Validation Misconception


Is social networking ROI destroying creativity?

Originally posted on


Instagram and Facebook “likes” feel good. Retweets feel better. Are these tiny bits of social network validation hampering our dedication to long-form projects?

Never before has it be easier to receive mass amounts of objective, unbiased validation. Expressing yourself via social networks of choice is likely to garner feedback from a tight group of friends and family; however, the possibility that a quick smartphone snapshot or quippy tweet may touch an anonymous soul, or tens-of-thousands for that matter, has fueled my craving for quick validation. I feel it has also impacted my motivation to focus on long-form art (ie. musical albums, novels, dense illustrations, etc.) or realize my dreams. Hell, even this blog post is an obvious grasp for recognition and validation.

The unexpected moments you are retweeted by a “celebrity” or your personal blog experiences a sudden traffic spike hit home the idea that to feel good or noticed don’t have to come at the price of investing months or years into a piece of art or expression. For myself, this notion has become toxic. I crave at least one piece of anonymous recognition or praise through Twitter per day. I have come to find that those days without this validation I return home from work feeling empty and lost. To remain content and happy, it is not enough to tell myself that I am in an extremely fulfilling relationship, that I have a fortunate career, that I have written a novel, or that my body and mind crave jogging. It’s these little pieces of validation from others that keep me motivated.

However, while one would think that this motivation could be spun into larger creative endeavors, the quick validation keeps me coming back to social media for “easy” praise. I have long felt uncertain about my passions and career goals. I can’t help but think there is a link to this social media validation addiction and my inability to discover what really makes me happy, determine what I really want to be, and focus on achieving a career I can consider my life’s work. Instead, these lofty and uncertain thoughts have me retreating back to a habit of scanning my Twitter feed, looking for answers or hoping I will be able to join in conversation with some of my idols.

When I do feel that I have applied myself to a project that garners little to no recognition or lasting appeal, I find myself going down a rabbit hole of MBTI and/or Holland Code quizzes, wondering if I am barking up the wrong tree or wasting my time with creative mediums that will never grant me success. Then it’s back to the hope for a quick hit on Twitter or Facebook where my ROI on a 140-character phrase or a picture of my new coffee mug will be greater than any creative pursuits I have poured hours or weeks into. Or at least it feels that way.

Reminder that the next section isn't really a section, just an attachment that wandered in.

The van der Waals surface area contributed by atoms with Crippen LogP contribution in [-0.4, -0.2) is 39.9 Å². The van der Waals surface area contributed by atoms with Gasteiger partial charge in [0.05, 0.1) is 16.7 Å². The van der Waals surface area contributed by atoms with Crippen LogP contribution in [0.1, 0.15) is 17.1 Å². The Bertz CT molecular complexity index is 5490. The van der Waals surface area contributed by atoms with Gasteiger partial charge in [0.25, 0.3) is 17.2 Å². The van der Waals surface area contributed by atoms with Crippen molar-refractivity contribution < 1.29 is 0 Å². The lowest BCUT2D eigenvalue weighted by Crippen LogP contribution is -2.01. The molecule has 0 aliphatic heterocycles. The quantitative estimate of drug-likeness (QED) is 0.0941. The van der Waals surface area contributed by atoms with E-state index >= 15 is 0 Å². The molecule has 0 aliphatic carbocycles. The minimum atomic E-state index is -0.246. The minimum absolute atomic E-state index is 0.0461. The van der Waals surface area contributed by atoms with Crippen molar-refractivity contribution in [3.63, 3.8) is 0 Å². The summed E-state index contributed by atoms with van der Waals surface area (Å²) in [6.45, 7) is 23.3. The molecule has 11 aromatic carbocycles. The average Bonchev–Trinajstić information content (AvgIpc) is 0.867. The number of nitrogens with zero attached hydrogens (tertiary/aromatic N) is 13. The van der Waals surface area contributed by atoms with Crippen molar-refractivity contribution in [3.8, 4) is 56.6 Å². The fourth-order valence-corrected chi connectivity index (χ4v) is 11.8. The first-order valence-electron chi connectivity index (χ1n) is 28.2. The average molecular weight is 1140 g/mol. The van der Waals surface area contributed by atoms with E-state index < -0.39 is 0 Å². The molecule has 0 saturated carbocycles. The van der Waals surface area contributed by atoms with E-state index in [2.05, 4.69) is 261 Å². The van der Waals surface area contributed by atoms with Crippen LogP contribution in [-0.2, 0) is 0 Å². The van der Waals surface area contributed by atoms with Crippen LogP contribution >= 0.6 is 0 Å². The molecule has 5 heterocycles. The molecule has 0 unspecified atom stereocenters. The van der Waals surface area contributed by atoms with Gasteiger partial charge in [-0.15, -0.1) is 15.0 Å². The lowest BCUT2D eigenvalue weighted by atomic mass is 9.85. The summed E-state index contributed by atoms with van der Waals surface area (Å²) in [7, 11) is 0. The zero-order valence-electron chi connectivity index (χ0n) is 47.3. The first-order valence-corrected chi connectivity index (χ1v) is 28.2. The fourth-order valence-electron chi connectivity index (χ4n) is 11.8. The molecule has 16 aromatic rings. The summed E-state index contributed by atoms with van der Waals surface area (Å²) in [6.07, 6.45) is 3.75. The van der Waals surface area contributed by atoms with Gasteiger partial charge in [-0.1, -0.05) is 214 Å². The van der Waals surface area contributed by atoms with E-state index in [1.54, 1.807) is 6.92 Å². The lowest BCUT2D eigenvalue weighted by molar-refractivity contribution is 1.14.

Quitting all social media has crossed my mind many times as I understand it has now become an addiction. Or is it validation I am addicted to? What is worse? And if I am to quit social media and quell my craving for validation, why am I posting on Medium? Is it a platform I enjoy or the potential success of a post I enjoy more? Maybe the desire for this external validation acts as en escape from my cubicle, spreadsheets, and email. The more I think about this, the more it feels like I’m spinning gears and going in circles.

Do you find quick, deminishing hits of micro-blogging success hindering your perspective? Is the ROI of social networking keeping us from finding and pursuing our dreams? Please sound off with any and all comments. Thanks for reading.


Inspired by The One You Feed podcast.


Kyle Starr is the writer of and The State of Gaming. Find Kyle on Twitter at @_kylestarr.


Leave a Reply

Fill in your details below or click an icon to log in: Logo

You are commenting using your account. Log Out /  Change )

Google+ photo

You are commenting using your Google+ account. Log Out /  Change )

Twitter picture

You are commenting using your Twitter account. Log Out /  Change )

Facebook photo

You are commenting using your Facebook account. Log Out /  Change )


Connecting to %s